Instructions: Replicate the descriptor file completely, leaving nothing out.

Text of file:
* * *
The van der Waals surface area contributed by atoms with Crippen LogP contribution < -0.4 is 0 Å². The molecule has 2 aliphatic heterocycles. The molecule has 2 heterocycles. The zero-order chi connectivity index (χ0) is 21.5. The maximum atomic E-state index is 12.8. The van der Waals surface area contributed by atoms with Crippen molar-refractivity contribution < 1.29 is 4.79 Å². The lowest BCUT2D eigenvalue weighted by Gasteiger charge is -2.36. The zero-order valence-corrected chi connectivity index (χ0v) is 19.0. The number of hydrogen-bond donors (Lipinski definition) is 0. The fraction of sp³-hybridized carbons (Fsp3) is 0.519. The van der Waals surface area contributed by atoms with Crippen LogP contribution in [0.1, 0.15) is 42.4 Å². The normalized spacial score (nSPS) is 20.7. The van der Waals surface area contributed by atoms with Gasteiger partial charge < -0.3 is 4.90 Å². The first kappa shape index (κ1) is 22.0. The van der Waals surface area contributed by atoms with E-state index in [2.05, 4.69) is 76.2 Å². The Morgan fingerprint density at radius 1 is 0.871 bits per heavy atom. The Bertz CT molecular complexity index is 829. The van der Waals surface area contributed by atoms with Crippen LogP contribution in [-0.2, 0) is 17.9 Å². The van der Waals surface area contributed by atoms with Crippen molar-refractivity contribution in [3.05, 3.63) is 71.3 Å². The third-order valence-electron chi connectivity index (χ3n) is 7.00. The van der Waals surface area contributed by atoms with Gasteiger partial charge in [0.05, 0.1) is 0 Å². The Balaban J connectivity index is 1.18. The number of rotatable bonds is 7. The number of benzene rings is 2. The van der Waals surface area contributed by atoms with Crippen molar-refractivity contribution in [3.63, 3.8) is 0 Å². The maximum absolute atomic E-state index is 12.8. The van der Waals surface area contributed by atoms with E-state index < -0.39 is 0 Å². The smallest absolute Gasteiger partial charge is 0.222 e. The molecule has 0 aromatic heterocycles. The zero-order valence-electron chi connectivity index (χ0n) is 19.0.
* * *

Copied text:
The van der Waals surface area contributed by atoms with Crippen LogP contribution < -0.4 is 0 Å². The molecule has 2 aliphatic heterocycles. The molecule has 2 heterocycles. The zero-order chi connectivity index (χ0) is 21.5. The maximum atomic E-state index is 12.8. The van der Waals surface area contributed by atoms with Crippen molar-refractivity contribution < 1.29 is 4.79 Å². The lowest BCUT2D eigenvalue weighted by Gasteiger charge is -2.36. The zero-order valence-corrected chi connectivity index (χ0v) is 19.0. The number of hydrogen-bond donors (Lipinski definition) is 0. The fraction of sp³-hybridized carbons (Fsp3) is 0.519. The van der Waals surface area contributed by atoms with Crippen LogP contribution in [0.1, 0.15) is 42.4 Å². The normalized spacial score (nSPS) is 20.7. The van der Waals surface area contributed by atoms with Gasteiger partial charge < -0.3 is 4.90 Å². The first kappa shape index (κ1) is 22.0. The van der Waals surface area contributed by atoms with E-state index in [2.05, 4.69) is 76.2 Å². The Morgan fingerprint density at radius 1 is 0.871 bits per heavy atom. The Bertz CT molecular complexity index is 829. The van der Waals surface area contributed by atoms with Crippen LogP contribution in [-0.2, 0) is 17.9 Å². The van der Waals surface area contributed by atoms with Crippen molar-refractivity contribution in [3.05, 3.63) is 71.3 Å². The third-order valence-electron chi connectivity index (χ3n) is 7.00. The van der Waals surface area contributed by atoms with Gasteiger partial charge in [0.05, 0.1) is 0 Å². The Balaban J connectivity index is 1.18. The number of rotatable bonds is 7. The number of benzene rings is 2. The van der Waals surface area contributed by atoms with Crippen molar-refractivity contribution in [3.63, 3.8) is 0 Å². The maximum absolute atomic E-state index is 12.8. The van der Waals surface area contributed by atoms with E-state index < -0.39 is 0 Å². The smallest absolute Gasteiger partial charge is 0.222 e. The molecule has 0 aromatic heterocycles. The zero-order valence-electron chi connectivity index (χ0n) is 19.0.